Thursday, October 07, 2004

Wrong, wrong, wrong. Following up on my note yesterday regarding John Edwards' claim: "Under the law of this country for the last 200 years, no state has been required to recognize another state's marriage." John Edwards is so wrong on this it would be laughable, if not so serious.

Let's lay aside all the "little" cases such as Franzen v E. I. Du Pont De Nemours & Co., 146 F.2d 837 (3d Cir. 1944) (a non-commonlaw marriage state recognizing a common-law marriage), In re May's Estate, 114 N.E.2d 4 (N.Y.1953) (validating uncle-niece marriage), and McDonald v. McDonald, 58 P.2d 163 (Cal. 1936) (recognizing an "underage" marriage performed outside the state), and go straight to the biggie. In Loving v. Virginia, the United States Supreme Court dealt with a Virginia couple who were married in D.C., in violation of a Virginia state statute forbidding inter-racial marriages, and then returned to Virginia. The Lovings were convicted of violating Virginia's antimiscegenation statutes and received a suspended sentence (see the case for details -- in esscence they were exiled from Virginia for 25 years).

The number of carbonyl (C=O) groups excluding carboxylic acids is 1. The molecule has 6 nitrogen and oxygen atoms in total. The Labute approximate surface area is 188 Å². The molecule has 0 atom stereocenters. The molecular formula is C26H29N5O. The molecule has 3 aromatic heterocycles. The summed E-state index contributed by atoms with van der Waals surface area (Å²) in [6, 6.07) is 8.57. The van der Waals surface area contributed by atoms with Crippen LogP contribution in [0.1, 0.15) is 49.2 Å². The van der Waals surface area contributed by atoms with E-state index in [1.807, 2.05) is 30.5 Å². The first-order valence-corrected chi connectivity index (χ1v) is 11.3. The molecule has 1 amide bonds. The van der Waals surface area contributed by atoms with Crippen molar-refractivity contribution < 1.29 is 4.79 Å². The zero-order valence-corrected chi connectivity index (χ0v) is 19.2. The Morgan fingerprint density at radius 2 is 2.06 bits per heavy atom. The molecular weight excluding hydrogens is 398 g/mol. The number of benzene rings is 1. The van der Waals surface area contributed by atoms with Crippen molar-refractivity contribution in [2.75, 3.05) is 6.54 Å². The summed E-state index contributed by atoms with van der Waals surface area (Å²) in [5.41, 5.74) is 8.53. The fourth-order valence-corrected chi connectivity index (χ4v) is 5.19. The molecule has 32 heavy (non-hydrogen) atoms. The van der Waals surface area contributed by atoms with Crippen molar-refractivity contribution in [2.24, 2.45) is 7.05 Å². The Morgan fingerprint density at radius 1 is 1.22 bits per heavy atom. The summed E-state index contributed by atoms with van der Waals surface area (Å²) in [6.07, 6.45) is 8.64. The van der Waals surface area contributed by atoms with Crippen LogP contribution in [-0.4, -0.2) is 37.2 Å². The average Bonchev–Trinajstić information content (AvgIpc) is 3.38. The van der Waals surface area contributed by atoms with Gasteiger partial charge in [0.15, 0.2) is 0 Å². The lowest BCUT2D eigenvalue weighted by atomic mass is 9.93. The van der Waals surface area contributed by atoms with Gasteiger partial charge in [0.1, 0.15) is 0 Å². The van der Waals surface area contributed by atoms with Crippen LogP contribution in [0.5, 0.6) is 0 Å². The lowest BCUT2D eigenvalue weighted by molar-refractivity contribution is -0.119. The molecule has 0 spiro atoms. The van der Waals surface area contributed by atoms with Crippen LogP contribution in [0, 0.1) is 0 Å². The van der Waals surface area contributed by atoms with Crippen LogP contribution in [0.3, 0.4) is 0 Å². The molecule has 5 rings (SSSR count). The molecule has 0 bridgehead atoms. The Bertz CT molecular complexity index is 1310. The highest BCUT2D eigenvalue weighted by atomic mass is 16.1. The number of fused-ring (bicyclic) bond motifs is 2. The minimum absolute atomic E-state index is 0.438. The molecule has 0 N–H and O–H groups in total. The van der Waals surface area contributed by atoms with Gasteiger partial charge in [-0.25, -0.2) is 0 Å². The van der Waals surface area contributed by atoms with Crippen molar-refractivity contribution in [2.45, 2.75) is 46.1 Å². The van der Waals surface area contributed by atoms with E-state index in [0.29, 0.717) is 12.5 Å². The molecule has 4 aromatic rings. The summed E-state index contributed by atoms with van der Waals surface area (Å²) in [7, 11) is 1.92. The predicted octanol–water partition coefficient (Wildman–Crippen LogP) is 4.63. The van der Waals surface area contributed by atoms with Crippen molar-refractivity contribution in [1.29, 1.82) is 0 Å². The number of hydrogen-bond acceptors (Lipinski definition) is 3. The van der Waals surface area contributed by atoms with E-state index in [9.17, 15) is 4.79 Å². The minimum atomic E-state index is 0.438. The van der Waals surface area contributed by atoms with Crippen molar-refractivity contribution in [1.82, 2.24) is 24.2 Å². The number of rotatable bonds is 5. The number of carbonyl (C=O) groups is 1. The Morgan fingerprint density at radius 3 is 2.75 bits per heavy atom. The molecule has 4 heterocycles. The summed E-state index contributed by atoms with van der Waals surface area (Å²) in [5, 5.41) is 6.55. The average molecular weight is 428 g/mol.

One of the provisions of the antimiscegenation statutes was section 20-57, which automatically voided all marriages between "a white person and a colored person" without any judicial proceeding.

The unanimous court overturned the conviction holding that these antimiscegenation statutes violated the Equal Protection and Due Process Clauses of the Fourteenth Amendment.

In short, the Commonwealth of Virginia, which had by law declared the Lovings marriage void was forced to recognize their marriage. (Quite properly, I might add -- the Commonwealth was wrong, wrong, wrong.)

I believe John Edwards, who "earned a law degree with honors in 1977 from the University of North Carolina at Chapel Hill" knows better.

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